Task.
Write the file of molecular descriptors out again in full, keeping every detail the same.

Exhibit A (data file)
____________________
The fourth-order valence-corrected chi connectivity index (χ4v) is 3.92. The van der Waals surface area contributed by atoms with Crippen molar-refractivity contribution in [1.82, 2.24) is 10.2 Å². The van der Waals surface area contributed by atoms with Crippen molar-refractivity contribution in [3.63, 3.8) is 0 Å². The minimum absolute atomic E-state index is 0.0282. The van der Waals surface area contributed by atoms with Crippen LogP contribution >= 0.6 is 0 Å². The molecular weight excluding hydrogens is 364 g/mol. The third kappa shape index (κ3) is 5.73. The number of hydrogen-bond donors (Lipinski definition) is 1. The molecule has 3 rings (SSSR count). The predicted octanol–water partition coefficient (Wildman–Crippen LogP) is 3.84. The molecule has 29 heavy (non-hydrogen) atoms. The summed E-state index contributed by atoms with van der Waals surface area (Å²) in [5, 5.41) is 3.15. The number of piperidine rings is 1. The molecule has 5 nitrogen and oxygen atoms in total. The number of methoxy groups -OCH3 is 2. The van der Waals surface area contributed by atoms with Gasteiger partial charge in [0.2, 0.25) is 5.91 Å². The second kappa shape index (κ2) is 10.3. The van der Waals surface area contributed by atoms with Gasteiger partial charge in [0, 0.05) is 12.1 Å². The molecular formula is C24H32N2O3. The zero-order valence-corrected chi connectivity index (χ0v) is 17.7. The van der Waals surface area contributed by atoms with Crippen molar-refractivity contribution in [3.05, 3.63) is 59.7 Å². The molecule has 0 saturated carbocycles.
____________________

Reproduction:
The fourth-order valence-corrected chi connectivity index (χ4v) is 3.92. The van der Waals surface area contributed by atoms with Crippen molar-refractivity contribution in [1.82, 2.24) is 10.2 Å². The van der Waals surface area contributed by atoms with Crippen molar-refractivity contribution in [3.63, 3.8) is 0 Å². The minimum absolute atomic E-state index is 0.0282. The van der Waals surface area contributed by atoms with Crippen LogP contribution >= 0.6 is 0 Å². The molecular weight excluding hydrogens is 364 g/mol. The third kappa shape index (κ3) is 5.73. The number of hydrogen-bond donors (Lipinski definition) is 1. The molecule has 3 rings (SSSR count). The predicted octanol–water partition coefficient (Wildman–Crippen LogP) is 3.84. The molecule has 29 heavy (non-hydrogen) atoms. The summed E-state index contributed by atoms with van der Waals surface area (Å²) in [5, 5.41) is 3.15. The number of piperidine rings is 1. The molecule has 5 nitrogen and oxygen atoms in total. The number of methoxy groups -OCH3 is 2. The van der Waals surface area contributed by atoms with Gasteiger partial charge in [0.2, 0.25) is 5.91 Å². The second kappa shape index (κ2) is 10.3. The van der Waals surface area contributed by atoms with Gasteiger partial charge in [0, 0.05) is 12.1 Å². The molecular formula is C24H32N2O3. The zero-order valence-corrected chi connectivity index (χ0v) is 17.7. The van der Waals surface area contributed by atoms with Crippen molar-refractivity contribution in [3.05, 3.63) is 59.7 Å². The molecule has 0 saturated carbocycles.